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Vertical Integration and Competition Between Networks*

Vertical Integration and Competition Between Networks*

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Published by Joshua Gans
Catherine De Fontenay and Joshua Gans, "Vertical Integration and Competition Between Networks", 21st July 2004
Catherine De Fontenay and Joshua Gans, "Vertical Integration and Competition Between Networks", 21st July 2004

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Published by: Joshua Gans on Nov 25, 2009
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07/24/2010

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 Vertical Integration and Competition Between Networks
*
 
by
Catherine de Fontenay
*
 
and 
Joshua S. Gans
 First Draft: 15
th
October, 1998This Version: 21
st
July, 2004
This paper provides a simple model of bargaining and integration within a network and considers how intra-network structure is impacted on by competition betweennetworks. Apart from its analytical tractability, our model demonstrates how integrationcan be used strategically to re-distribute network profits from downstream firms toupstream providers of network services. However, it also demonstrates for increasedinter-network competition can mitigate incentives for inefficient integration
. Journal of  Economic Literature
Classification Number: L42
Keywords
. vertical integration, networks, monopolisation, bargaining, hold-up
 
*
Parts of this paper were previously circulated under the title “Extending Market Power through VerticalIntegration.” The authors would like to thank Stephen King, Jeff Zwiebel and an anonymous referee forhelpful comments. Responsibility for all errors remains our own. The latest version of this paper isavailable athttp://www.mbs.edu/jgans.
*
Department of Economics and Melbourne Business School, University of Melbourne.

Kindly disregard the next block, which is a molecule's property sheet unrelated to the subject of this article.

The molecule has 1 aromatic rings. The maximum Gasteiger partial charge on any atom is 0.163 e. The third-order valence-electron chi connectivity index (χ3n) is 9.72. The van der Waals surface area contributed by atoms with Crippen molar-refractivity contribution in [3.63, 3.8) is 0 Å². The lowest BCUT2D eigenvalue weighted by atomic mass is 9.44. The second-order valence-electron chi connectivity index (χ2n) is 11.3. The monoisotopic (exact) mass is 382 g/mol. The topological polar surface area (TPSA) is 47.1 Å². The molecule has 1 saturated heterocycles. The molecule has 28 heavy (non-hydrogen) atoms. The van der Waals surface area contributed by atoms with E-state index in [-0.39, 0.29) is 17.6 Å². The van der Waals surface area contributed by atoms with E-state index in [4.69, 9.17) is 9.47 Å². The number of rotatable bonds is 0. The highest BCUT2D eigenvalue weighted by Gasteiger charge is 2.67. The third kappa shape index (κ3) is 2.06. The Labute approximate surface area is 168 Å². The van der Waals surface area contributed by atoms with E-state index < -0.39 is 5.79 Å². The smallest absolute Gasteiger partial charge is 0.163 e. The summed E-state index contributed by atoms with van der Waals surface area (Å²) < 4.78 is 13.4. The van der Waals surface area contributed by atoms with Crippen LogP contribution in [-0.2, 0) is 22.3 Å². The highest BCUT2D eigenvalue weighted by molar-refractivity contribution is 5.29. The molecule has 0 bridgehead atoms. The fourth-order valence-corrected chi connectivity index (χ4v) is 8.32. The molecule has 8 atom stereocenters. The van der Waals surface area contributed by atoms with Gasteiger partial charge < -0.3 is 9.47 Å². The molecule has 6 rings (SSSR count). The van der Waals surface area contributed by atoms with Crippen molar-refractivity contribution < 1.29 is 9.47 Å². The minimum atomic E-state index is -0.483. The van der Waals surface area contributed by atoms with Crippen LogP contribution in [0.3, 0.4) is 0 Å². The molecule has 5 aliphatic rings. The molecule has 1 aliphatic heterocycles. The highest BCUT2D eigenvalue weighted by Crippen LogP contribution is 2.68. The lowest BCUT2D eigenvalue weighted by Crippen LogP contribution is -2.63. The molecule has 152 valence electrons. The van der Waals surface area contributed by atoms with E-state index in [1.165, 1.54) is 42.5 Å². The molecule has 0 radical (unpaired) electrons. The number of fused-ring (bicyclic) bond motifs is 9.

**
Melbourne Business School, University of Melbourne. Correspondence to Joshua Gans, MelbourneBusiness School, 200 Leicester Street, Carlton, Victoria, 3053, Australia; Fax: +61-3-9349-8169; E-mail:J.Gans@unimelb.edu.au.
 
I.
 
Introduction
Many industries involve two networks competing with one another. In somecases, these networks are interconnected with one another as well as engaged incompetition for subscribers; e.g., mobile and fixed line telephony and electricitydistribution. In other cases, the networks involve a number of participants who delivervalue to customers and who compete for customers with participants in a distinctnetwork. An example of this type of network occurs in internet service provision where anumber of ISPs operate off a shared backbone network. These ISPs compete directly withother ISPs on other backbones with a critical element of their competition being the termsand conditions of the access arrangements between the ISPs and their backbone network.
2
 These arrangements are in some cases conducted at arms length but in other with moreintegrated structures – with the upstream backbone owning its own downstream retailproviders. It is this type of network that is the focus of this paper.